Ramadan has been marked by bloodshed in Syria for the third successive year, with well over 2,000 deaths recorded since it began on July 10, according to the Syrian Observatory for Human Rights.
With Eid al-Fitr approaching, Organization of Islamic Cooperation (OIC) general-secretary Ekmeleddin Ihsanoglu and Arab League head Nabil al-Arabi called on both sides to put down their weapons to give “the Syrian people the chance to celebrate this important religious occasion, and to perform its rituals in peace and security.”
They also urged “all the regional and international stakeholders to support this appeal.” The Assad regime is being supported by Iran, Russia, Hezbollah and Iraqi Shi’ite militants; rebel groups, among them foreign jihadists, are receiving arms via the Gulf states and Turkey.
Ihsanoglu and al-Arabi said a ceasefire would allow humanitarian agencies to operate in areas affected by the fighting.
U.N. secretary-general Ban Ki-moon last week said the death toll in the conflict that erupted in March 2011 now exceeds 100,000. Before Ramadan began, Ban had appealed for both sides in Syria to stop fighting over the month.
Ihsanoglu also urged the warring parties at the start of Ramadan “to respect the sanctity of this holy month and stop all forms of hostility and bloodshed.”
“Ramadan is a month of purity, serenity and security,” the OIC chief said. “It is a month during which Muslims exert more efforts to refrain from all forms of sin, seeking repentance and forgiveness according to the teachings and values of Islam.”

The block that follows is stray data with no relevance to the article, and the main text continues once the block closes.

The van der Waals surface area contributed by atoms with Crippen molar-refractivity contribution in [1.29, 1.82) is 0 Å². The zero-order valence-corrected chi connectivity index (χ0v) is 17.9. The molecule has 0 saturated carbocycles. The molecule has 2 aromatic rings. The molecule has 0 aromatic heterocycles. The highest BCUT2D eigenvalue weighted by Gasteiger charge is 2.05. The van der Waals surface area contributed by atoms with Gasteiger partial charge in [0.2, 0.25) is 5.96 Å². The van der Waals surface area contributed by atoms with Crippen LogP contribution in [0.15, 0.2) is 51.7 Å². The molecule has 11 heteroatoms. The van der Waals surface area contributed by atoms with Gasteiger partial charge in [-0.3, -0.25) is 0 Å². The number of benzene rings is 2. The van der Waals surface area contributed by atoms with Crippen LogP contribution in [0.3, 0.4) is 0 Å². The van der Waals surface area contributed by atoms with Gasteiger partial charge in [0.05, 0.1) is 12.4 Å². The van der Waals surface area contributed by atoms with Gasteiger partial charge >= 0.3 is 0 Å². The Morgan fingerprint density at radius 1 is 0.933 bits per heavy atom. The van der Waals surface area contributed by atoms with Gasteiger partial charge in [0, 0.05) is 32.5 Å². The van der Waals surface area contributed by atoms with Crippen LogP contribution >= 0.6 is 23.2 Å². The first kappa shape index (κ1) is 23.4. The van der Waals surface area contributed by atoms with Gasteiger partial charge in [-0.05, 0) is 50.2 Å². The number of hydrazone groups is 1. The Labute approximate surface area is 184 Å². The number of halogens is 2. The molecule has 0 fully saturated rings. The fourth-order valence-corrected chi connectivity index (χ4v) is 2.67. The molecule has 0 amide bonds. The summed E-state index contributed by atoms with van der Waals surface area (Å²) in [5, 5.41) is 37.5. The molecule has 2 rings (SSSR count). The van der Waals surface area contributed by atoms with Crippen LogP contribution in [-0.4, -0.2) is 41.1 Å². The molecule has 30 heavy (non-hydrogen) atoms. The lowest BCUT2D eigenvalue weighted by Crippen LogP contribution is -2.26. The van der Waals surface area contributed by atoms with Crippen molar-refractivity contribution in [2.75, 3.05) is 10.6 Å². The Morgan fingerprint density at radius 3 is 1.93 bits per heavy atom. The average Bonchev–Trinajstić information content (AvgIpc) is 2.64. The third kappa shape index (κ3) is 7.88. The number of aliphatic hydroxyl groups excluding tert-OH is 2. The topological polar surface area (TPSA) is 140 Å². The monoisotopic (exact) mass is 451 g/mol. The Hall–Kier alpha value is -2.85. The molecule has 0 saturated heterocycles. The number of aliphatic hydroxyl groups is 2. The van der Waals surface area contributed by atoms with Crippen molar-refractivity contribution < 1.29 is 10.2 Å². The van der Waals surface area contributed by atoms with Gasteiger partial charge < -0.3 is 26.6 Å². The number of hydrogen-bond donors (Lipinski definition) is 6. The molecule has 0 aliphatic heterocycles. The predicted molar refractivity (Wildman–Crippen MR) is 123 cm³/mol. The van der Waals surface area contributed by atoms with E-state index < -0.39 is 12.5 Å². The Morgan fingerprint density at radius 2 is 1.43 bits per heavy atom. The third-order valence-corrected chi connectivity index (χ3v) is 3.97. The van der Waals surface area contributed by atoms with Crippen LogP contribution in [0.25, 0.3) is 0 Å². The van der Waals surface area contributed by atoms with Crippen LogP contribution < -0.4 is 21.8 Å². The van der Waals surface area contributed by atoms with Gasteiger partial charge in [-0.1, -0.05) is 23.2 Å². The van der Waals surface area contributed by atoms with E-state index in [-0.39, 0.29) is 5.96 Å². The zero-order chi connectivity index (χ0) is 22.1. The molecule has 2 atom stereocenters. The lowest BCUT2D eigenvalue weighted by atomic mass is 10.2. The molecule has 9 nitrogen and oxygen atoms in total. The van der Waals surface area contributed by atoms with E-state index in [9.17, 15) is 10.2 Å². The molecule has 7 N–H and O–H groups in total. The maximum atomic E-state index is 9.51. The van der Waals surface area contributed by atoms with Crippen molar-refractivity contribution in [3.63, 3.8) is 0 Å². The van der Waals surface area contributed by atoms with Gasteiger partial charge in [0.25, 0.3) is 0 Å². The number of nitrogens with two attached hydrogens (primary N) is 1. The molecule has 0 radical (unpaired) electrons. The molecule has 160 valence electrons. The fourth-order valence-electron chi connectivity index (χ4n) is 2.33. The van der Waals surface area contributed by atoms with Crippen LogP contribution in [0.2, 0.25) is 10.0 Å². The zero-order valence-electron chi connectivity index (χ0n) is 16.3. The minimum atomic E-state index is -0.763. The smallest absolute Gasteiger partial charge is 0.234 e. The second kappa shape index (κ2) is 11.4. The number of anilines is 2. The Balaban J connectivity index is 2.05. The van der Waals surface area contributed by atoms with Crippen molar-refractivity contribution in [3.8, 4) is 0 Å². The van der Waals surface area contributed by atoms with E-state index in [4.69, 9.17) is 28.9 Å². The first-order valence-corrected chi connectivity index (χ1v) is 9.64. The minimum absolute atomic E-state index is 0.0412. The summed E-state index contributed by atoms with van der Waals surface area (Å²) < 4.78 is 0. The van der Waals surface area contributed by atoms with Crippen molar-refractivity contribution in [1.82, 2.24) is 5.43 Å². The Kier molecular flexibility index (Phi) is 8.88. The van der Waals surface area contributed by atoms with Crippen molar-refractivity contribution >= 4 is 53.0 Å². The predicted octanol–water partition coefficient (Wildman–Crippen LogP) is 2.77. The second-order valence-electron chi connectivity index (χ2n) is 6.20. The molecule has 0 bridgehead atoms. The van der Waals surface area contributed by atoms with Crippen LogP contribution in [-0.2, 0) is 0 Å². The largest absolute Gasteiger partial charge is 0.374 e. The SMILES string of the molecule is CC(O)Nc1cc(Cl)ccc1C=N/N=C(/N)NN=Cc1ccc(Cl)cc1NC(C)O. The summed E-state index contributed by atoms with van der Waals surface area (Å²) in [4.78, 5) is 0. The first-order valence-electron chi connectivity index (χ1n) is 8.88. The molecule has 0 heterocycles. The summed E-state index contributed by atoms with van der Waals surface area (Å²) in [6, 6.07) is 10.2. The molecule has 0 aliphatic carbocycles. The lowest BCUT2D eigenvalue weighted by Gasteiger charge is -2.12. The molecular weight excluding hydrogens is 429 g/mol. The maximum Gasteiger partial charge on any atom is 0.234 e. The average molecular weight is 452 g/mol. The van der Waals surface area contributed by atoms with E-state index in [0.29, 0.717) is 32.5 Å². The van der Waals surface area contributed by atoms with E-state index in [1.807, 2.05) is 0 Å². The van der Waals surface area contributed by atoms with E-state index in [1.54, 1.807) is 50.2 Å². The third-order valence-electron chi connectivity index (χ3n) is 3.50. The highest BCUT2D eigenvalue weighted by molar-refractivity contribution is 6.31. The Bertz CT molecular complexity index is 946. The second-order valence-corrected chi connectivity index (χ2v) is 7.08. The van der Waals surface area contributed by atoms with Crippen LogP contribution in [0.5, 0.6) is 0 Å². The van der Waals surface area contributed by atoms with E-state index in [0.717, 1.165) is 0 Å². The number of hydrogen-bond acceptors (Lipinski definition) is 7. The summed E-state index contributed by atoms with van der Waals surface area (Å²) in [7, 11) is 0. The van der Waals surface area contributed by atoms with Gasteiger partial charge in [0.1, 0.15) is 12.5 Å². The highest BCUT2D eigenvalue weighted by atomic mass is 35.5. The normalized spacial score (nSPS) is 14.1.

Ahead of Eid al-Fitr, this weekend sees the “night of power,” the highpoint of the month, when Muslims believe the revelation of the Qur’an to Mohammed began. Religious scholars describe it as a time of heightened emotion for devout Muslims, many of whom stay up through the night. But extremists have also timed attacks to coincide with the occasion.
Last year the “night of power” fell on August 15, and witnessed more than 200 deaths according to the Local Coordination Committees, a grassroots network of activists.
By the time Ramadan 2012 was over, the network said it was able to document at least 4,685 people killed during the month, including 445 children and 342 women. It also claimed that most of the deadliest shelling from regime forces coincided with the evening iftar meal, which brings families and friends together to break the dawn-to-dusk fast.
Ramadan 2011 came relatively early into the conflict – at a time when the total death toll was in the vicinity of 1,600 – but even so the Syrian Observatory said at its end that at least 360 civilians and 113 security officers had been killed during the month.
The Arab League comprises the world’s 22 Arab states while the OIC groups together 57 mostly Muslim-majority nations. Syria is a member of both organizations, but both have suspended the Assad regime over the civil war.